Gastroenterology requires specialized training in understanding and treating diseases of the digestive system (the esophagus, stomach, small and large intestine, liver, pancreas and gallbladder).

Our gastrointestinal system is an extensive network of tubes and specialized organs that allow us to digest our food, remove nutrients and dispose of waste. Nearly 70 million Americans suffer from gastrointestinal disorders, which are responsible for the hospitalization of more people in this country than any other group of diseases. Some of the performed in our endoscopy laboratory include:

Colonoscopy – An examination of the colon using a soft, flexible fiber-optic instrument to examine the entire colon lining, and also performs biopsies and polyp removal. Only two out of 10 eligible people take advantage of this important screening tool.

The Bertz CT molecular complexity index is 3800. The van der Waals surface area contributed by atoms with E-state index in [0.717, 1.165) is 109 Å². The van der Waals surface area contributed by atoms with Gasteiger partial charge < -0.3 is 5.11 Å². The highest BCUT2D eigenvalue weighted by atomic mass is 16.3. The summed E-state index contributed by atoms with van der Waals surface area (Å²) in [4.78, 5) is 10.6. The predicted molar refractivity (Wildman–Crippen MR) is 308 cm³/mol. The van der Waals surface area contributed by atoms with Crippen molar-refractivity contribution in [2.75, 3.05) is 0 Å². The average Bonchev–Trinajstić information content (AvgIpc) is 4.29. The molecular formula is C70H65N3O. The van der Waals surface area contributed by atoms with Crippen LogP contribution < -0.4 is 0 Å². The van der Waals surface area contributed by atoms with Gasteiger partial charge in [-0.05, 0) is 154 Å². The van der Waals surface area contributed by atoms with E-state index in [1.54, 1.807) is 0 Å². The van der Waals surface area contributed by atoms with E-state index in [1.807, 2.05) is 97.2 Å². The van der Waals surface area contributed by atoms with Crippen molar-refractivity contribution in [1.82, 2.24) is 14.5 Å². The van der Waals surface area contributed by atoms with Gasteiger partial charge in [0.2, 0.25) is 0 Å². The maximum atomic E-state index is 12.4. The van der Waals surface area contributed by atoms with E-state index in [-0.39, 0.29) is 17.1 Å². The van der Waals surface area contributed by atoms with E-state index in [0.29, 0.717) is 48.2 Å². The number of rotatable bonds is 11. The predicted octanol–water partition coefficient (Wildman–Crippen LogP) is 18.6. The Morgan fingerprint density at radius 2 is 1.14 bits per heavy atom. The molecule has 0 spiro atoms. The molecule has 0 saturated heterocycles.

EGD (Upper Endoscopy) – This procedure uses a soft, flexible fiber-optic instrument to examine the esophagus, stomach and duodenum.

Esophageal 24-hour pH Study – Uses a tiny flexible tube to measure the amount of acid that refluxes (comes up) from the stomach to the esophagus during a 24-hour period.

Sigmoidoscopy – uses a flexible, fiber-optic tube to examine limited portions of the lower colon.

  • Current American Cancer Society guidelines for colorectal cancer screening for both men and women (beginning at age 50) should follow one of these five options: Yearly fecal occult blood test (all positive tests should be followed by a colonoscopy) 
  • Flexible sigmoidoscopy every 5 years 
  • Yearly fecal occult blood test, plus sigmoidoscopy every 5 years 
  • Double-contrast barium enema every 5 years 
  • Colonoscopy every 7-10 years

People should begin screening earlier or have screening more often if they have any of the following colon cancer risk factors:

  • A strong family history of colorectal cancer or polyps (a parent, sibling or child who developed cancer or polyps younger than age 60) 
  • Families with hereditary colorectal cancer syndromes 
  • A personal history of colorectal cancer or polyps 
  • A personal history of chronic inflammatory bowel disease (IBD)
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